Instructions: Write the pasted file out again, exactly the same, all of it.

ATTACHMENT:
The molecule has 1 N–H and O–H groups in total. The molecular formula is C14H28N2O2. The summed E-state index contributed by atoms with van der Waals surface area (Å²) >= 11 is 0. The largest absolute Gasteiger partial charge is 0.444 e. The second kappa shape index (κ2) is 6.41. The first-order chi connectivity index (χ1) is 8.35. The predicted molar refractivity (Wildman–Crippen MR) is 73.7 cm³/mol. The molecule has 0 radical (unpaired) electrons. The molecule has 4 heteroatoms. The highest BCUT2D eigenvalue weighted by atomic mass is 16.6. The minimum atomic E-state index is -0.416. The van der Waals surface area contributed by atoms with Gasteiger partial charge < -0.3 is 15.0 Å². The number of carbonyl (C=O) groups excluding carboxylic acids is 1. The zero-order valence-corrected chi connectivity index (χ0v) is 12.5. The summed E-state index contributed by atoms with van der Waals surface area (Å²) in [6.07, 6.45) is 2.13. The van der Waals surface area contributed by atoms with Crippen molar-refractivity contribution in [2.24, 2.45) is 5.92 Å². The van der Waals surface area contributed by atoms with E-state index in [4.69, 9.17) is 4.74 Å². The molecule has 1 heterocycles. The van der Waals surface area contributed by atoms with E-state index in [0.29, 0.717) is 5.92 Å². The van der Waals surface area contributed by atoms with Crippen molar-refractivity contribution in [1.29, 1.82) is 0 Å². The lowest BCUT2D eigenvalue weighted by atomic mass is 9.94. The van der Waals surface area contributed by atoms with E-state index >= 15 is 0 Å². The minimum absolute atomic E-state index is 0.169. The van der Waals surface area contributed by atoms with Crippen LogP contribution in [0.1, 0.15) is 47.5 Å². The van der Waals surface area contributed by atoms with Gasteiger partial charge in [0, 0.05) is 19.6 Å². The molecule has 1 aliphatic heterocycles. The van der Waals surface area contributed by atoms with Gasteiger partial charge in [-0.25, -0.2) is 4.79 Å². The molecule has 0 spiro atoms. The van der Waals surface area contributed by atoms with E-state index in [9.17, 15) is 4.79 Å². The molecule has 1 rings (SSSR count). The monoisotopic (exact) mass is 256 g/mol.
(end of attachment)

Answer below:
The molecule has 1 N–H and O–H groups in total. The molecular formula is C14H28N2O2. The summed E-state index contributed by atoms with van der Waals surface area (Å²) >= 11 is 0. The largest absolute Gasteiger partial charge is 0.444 e. The second kappa shape index (κ2) is 6.41. The first-order chi connectivity index (χ1) is 8.35. The predicted molar refractivity (Wildman–Crippen MR) is 73.7 cm³/mol. The molecule has 0 radical (unpaired) electrons. The molecule has 4 heteroatoms. The highest BCUT2D eigenvalue weighted by atomic mass is 16.6. The minimum atomic E-state index is -0.416. The van der Waals surface area contributed by atoms with Gasteiger partial charge < -0.3 is 15.0 Å². The number of carbonyl (C=O) groups excluding carboxylic acids is 1. The zero-order valence-corrected chi connectivity index (χ0v) is 12.5. The summed E-state index contributed by atoms with van der Waals surface area (Å²) in [6.07, 6.45) is 2.13. The van der Waals surface area contributed by atoms with Crippen molar-refractivity contribution in [2.24, 2.45) is 5.92 Å². The van der Waals surface area contributed by atoms with E-state index in [4.69, 9.17) is 4.74 Å². The molecule has 1 heterocycles. The van der Waals surface area contributed by atoms with E-state index in [0.29, 0.717) is 5.92 Å². The van der Waals surface area contributed by atoms with Crippen molar-refractivity contribution in [1.29, 1.82) is 0 Å². The lowest BCUT2D eigenvalue weighted by atomic mass is 9.94. The van der Waals surface area contributed by atoms with E-state index >= 15 is 0 Å². The minimum absolute atomic E-state index is 0.169. The van der Waals surface area contributed by atoms with Crippen LogP contribution in [0.1, 0.15) is 47.5 Å². The van der Waals surface area contributed by atoms with Gasteiger partial charge in [0, 0.05) is 19.6 Å². The molecule has 1 aliphatic heterocycles. The van der Waals surface area contributed by atoms with Gasteiger partial charge in [-0.25, -0.2) is 4.79 Å². The molecule has 0 spiro atoms. The van der Waals surface area contributed by atoms with E-state index in [9.17, 15) is 4.79 Å². The molecule has 1 rings (SSSR count). The monoisotopic (exact) mass is 256 g/mol.